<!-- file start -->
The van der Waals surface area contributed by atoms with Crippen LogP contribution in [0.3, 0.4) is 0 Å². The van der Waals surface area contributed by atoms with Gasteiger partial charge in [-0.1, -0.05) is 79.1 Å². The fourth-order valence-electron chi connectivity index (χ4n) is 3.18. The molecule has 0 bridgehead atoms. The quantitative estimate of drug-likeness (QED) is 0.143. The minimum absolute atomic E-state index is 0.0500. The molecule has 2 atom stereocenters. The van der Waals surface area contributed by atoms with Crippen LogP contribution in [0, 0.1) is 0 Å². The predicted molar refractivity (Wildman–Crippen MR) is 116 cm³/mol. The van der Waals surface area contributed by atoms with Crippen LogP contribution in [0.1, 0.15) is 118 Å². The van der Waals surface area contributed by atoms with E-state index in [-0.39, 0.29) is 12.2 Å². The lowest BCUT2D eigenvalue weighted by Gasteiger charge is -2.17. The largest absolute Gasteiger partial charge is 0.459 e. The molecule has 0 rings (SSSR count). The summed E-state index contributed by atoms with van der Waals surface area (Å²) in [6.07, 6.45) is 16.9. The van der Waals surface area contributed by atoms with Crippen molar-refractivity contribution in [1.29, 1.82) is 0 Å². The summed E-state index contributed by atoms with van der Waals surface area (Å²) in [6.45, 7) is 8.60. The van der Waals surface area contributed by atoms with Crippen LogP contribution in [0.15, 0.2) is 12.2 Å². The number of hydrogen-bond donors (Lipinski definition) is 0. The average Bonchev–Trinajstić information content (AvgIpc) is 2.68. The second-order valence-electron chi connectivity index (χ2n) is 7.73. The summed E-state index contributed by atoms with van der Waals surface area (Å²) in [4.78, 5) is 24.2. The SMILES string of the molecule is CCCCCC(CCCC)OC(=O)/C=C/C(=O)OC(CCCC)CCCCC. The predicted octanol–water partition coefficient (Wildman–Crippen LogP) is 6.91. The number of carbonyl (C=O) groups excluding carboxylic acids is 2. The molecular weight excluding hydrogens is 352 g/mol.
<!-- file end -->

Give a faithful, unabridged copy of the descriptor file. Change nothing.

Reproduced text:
The van der Waals surface area contributed by atoms with Crippen LogP contribution in [0.3, 0.4) is 0 Å². The van der Waals surface area contributed by atoms with Gasteiger partial charge in [-0.1, -0.05) is 79.1 Å². The fourth-order valence-electron chi connectivity index (χ4n) is 3.18. The molecule has 0 bridgehead atoms. The quantitative estimate of drug-likeness (QED) is 0.143. The minimum absolute atomic E-state index is 0.0500. The molecule has 2 atom stereocenters. The van der Waals surface area contributed by atoms with Crippen LogP contribution in [0, 0.1) is 0 Å². The predicted molar refractivity (Wildman–Crippen MR) is 116 cm³/mol. The van der Waals surface area contributed by atoms with Crippen LogP contribution in [0.1, 0.15) is 118 Å². The van der Waals surface area contributed by atoms with E-state index in [-0.39, 0.29) is 12.2 Å². The lowest BCUT2D eigenvalue weighted by Gasteiger charge is -2.17. The largest absolute Gasteiger partial charge is 0.459 e. The molecule has 0 rings (SSSR count). The summed E-state index contributed by atoms with van der Waals surface area (Å²) in [6.07, 6.45) is 16.9. The van der Waals surface area contributed by atoms with Crippen molar-refractivity contribution in [1.29, 1.82) is 0 Å². The summed E-state index contributed by atoms with van der Waals surface area (Å²) in [6.45, 7) is 8.60. The van der Waals surface area contributed by atoms with Crippen LogP contribution in [0.15, 0.2) is 12.2 Å². The number of hydrogen-bond donors (Lipinski definition) is 0. The average Bonchev–Trinajstić information content (AvgIpc) is 2.68. The second-order valence-electron chi connectivity index (χ2n) is 7.73. The summed E-state index contributed by atoms with van der Waals surface area (Å²) in [4.78, 5) is 24.2. The SMILES string of the molecule is CCCCCC(CCCC)OC(=O)/C=C/C(=O)OC(CCCC)CCCCC. The predicted octanol–water partition coefficient (Wildman–Crippen LogP) is 6.91. The number of carbonyl (C=O) groups excluding carboxylic acids is 2. The molecular weight excluding hydrogens is 352 g/mol.